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Original Issue

Nate Friends

At the NCAA soccer tournament for the last few years, Virginia coach Bruce Arena has carried an attachè case containing everything from Japanese charms to an inspirational letter from a former player to a team talisman known as the golden jockstrap. On Sunday, in Davidson, N.C., after the Cavaliers won their third straight national title with a 2-0 victory over South Carolina, Arena added an item to his collection—the removable fiberglass cast worn all season by Virginia forward Nate Friends, who broke his left wrist while training in August.

The first three-peat champion in the 35 years of the NCAA men's soccer tournament, Virginia got all five of its goals in the final four from Friends, a 6'2", 185-pound junior who grew up in McLean, Va. Last Friday, in the semifinals against Princeton, Friends used his speed to get behind the Tigers' zone defense and scored all of Virginia's goals in its 3-1 win. In the 40th minute of Sunday's title match, he scored the first goal by leaping to head the ball in from the far post off Mike Fisher's corner kick. "He just beat me to it," South Carolina defender Greg King said. "I knew he was coming, but not that hard." In the 86th minute, Friends curled behind the Gamecocks and drove home a seven-yard volley off Fisher's indirect kick.

After the game, while the rest of the Cavs celebrated in a pileup, Friends calmly did a TV interview and wished his eight-year-old brother, Jason, a quick recovery from the flu. Despite his five goals, Friends was hardly basking in his own heroics. "I wanted to win and really didn't care who scored," he said. "But if I had to score, that was O.K. too."

Arena called the rugged final a "blue-collar game," which made it an odd fit for Friends. His father, Nate Sr., is a corporate vice-president and general counsel for a division of AT&T. Nate didn't worry about getting a scholarship, but he did have to choose between soccer and basketball. Blessed with a 35-inch vertical leap, Friends also excelled in high school basketball, and he considered attending some Division I schools that would have allowed him to suit up in both sports. His heart, though, was in soccer. "He's very similar playing both sports—the quick first step and the jumping ability—and he's just really tenacious," says Nate Sr.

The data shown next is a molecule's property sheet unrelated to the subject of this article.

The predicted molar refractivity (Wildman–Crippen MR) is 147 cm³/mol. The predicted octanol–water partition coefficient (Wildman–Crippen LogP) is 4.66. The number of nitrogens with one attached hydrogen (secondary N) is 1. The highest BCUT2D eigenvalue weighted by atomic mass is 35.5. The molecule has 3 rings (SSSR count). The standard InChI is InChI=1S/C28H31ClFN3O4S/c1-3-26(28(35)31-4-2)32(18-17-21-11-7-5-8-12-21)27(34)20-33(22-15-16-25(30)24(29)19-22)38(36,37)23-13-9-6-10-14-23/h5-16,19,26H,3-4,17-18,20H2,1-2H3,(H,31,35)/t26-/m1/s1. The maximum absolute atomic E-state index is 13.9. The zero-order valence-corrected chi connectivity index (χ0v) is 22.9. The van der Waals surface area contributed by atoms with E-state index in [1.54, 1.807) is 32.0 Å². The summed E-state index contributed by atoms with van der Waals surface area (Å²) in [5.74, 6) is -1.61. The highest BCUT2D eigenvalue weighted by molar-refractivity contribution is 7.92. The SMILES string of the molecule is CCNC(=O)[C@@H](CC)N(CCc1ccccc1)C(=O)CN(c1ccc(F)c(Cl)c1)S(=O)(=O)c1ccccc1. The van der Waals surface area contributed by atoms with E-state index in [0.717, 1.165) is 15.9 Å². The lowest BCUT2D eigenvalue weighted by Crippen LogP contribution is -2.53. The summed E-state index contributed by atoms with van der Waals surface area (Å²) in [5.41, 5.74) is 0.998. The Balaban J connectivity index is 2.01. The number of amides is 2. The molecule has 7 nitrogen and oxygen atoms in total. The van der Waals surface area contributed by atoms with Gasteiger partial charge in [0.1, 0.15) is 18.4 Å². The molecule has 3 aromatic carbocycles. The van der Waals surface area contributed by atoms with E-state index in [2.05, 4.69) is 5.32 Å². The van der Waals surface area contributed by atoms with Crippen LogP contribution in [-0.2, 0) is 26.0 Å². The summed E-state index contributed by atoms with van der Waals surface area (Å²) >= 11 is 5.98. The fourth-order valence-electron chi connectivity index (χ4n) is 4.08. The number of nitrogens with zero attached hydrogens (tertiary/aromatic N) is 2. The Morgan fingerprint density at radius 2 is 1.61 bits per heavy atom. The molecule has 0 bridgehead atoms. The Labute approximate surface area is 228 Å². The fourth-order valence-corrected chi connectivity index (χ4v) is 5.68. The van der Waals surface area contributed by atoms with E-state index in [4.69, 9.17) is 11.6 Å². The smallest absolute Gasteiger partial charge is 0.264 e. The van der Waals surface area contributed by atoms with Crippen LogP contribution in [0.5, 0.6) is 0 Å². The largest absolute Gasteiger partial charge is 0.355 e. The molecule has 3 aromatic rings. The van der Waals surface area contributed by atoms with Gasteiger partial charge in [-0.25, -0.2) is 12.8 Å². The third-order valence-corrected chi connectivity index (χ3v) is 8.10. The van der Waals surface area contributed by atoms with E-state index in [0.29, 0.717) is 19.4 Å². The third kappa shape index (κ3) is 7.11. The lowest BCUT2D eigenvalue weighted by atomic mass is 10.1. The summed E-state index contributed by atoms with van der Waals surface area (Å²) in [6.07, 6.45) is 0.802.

Friends came off the bench last December to score a goal in the '92 NCAA championship game, floating in his own rebound during Virginia's 2-0 win over San Diego. But because of the wrist injury, he struggled this year, scoring only seven goals during the team's 17-3 regular season. His low output prompted Arena to jokingly promise Friends a warmup suit if he scored in the ACC tournament. Friends did. Arena continued with his imaginary incentives. After scoring on Sunday, Friends was supposed to receive a van. "All this couldn't happen to a better kid," Arena said. "But don't misunderstand me—Nate's not getting a van."

Arena has carried around his collectibles since '89. In that time, Virginia has won four of five national titles. Now, from the star of the '93 champions, it includes the supporting cast.



Virginia's junior forward (20) scored all of the Cavs' goals as they won a third straight NCAA title.